The Girl> I guess for me, it’s all about trust or something.
The Girl> And now I’ve really scared you…
The Guy> No, no you haven’t scared me. The words are coming, they just aren’t forming coherent sentences.
The Guy> The words… They want to speak, they want to curse society for thinking there’s something wrong with me, they want to ask myself if there is something wrong, they want to dig up my past, see where I went wrong, if I went wrong, they want- …
The Guy> They want to speak, but they have nothing to say.
The Guy> I’m sorry. I’m really sorry. I’m just…
The Girl> Just what?
The Guy> You see what an ass competition can do to me?
The Girl> I’m seeing it, but I’m not quite understanding it…
The Guy> I guess you hit a gas line with your digging… It’s not my sexuality that’s repressed, it’s all of that.
The Girl> Now I have nothing to say… I’m still confused, I guess.
The Guy> I’m sorry for letting it out on you.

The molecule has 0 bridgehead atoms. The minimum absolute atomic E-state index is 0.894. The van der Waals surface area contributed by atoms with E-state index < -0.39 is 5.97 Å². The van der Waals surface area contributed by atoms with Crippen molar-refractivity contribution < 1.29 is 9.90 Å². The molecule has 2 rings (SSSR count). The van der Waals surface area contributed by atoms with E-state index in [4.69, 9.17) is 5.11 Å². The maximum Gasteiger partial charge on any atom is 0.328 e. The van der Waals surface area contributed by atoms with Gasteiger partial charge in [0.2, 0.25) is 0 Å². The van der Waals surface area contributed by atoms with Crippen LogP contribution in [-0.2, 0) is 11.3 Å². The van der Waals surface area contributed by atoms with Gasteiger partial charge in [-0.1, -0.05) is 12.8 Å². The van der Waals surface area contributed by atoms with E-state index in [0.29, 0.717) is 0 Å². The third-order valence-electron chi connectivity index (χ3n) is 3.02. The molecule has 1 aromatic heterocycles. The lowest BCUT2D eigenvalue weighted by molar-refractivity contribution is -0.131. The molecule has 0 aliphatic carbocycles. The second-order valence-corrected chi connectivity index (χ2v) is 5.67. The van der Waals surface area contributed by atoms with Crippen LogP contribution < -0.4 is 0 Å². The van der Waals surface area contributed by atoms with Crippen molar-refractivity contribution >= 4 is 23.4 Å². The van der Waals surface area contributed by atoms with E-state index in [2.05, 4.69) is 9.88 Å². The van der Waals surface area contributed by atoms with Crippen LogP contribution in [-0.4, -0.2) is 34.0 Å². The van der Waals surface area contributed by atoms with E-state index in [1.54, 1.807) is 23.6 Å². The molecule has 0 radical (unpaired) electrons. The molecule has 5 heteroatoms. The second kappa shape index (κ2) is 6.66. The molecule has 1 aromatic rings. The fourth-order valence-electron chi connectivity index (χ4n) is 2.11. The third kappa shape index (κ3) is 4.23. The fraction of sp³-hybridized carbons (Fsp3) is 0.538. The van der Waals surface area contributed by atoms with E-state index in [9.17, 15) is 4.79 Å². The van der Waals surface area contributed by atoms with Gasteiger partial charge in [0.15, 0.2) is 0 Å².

The Guy> Wow, this is a switch… I’m the one emotional, and you’re the one that can’t find anything to say. Never thought I’d see this side of things.
The Girl> That’s fine… I like it when you talk to me, and you’re talking to me…
The Girl> And I’m also curious, I guess. I know none of this is any of my business..
The Guy> I guess it’s that I have a name for everything but myself. I don’t have a place in the “Normal” order of things, and I’m fine with that. But I’d like a name… “I’m not into women.” “Oh, you’re gay?” “I don’t like men, either.” “Oh. What the hell is wrong with you?”
The Guy> No, if this is anyone’s business outside of mine, it’s yours.
The Girl> Non-sexual. Sounds pretty awful, but I think that’s the word…
The Girl> That’s the way I always assumed you were, too… I mean, even when I barely knew you.
The Girl> I’ve heard “asexual” used, too, but that makes it sound like you’re some sort of single-celled organism…